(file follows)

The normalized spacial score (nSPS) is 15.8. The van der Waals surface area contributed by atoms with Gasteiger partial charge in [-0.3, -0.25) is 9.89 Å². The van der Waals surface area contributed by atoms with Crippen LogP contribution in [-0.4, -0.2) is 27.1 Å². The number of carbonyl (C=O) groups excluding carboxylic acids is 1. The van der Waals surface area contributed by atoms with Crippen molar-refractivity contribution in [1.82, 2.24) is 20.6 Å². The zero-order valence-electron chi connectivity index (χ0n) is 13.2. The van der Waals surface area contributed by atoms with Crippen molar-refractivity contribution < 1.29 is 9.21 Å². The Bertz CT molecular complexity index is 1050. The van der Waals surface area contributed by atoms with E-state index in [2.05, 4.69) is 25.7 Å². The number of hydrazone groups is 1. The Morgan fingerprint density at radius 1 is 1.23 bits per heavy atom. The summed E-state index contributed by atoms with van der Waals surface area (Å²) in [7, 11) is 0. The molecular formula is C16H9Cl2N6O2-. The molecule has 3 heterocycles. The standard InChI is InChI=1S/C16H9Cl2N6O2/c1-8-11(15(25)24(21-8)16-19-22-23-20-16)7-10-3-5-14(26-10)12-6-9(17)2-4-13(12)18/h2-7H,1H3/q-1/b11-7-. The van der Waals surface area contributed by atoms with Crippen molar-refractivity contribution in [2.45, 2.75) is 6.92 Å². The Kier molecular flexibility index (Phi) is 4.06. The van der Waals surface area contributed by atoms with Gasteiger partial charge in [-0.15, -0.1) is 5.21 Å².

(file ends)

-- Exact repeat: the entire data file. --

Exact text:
The normalized spacial score (nSPS) is 15.8. The van der Waals surface area contributed by atoms with Gasteiger partial charge in [-0.3, -0.25) is 9.89 Å². The van der Waals surface area contributed by atoms with Crippen LogP contribution in [-0.4, -0.2) is 27.1 Å². The number of carbonyl (C=O) groups excluding carboxylic acids is 1. The van der Waals surface area contributed by atoms with Crippen molar-refractivity contribution in [1.82, 2.24) is 20.6 Å². The zero-order valence-electron chi connectivity index (χ0n) is 13.2. The van der Waals surface area contributed by atoms with Crippen molar-refractivity contribution < 1.29 is 9.21 Å². The Bertz CT molecular complexity index is 1050. The van der Waals surface area contributed by atoms with E-state index in [2.05, 4.69) is 25.7 Å². The number of hydrazone groups is 1. The Morgan fingerprint density at radius 1 is 1.23 bits per heavy atom. The summed E-state index contributed by atoms with van der Waals surface area (Å²) in [7, 11) is 0. The molecular formula is C16H9Cl2N6O2-. The molecule has 3 heterocycles. The standard InChI is InChI=1S/C16H9Cl2N6O2/c1-8-11(15(25)24(21-8)16-19-22-23-20-16)7-10-3-5-14(26-10)12-6-9(17)2-4-13(12)18/h2-7H,1H3/q-1/b11-7-. The van der Waals surface area contributed by atoms with Crippen molar-refractivity contribution in [2.45, 2.75) is 6.92 Å². The Kier molecular flexibility index (Phi) is 4.06. The van der Waals surface area contributed by atoms with Gasteiger partial charge in [-0.15, -0.1) is 5.21 Å².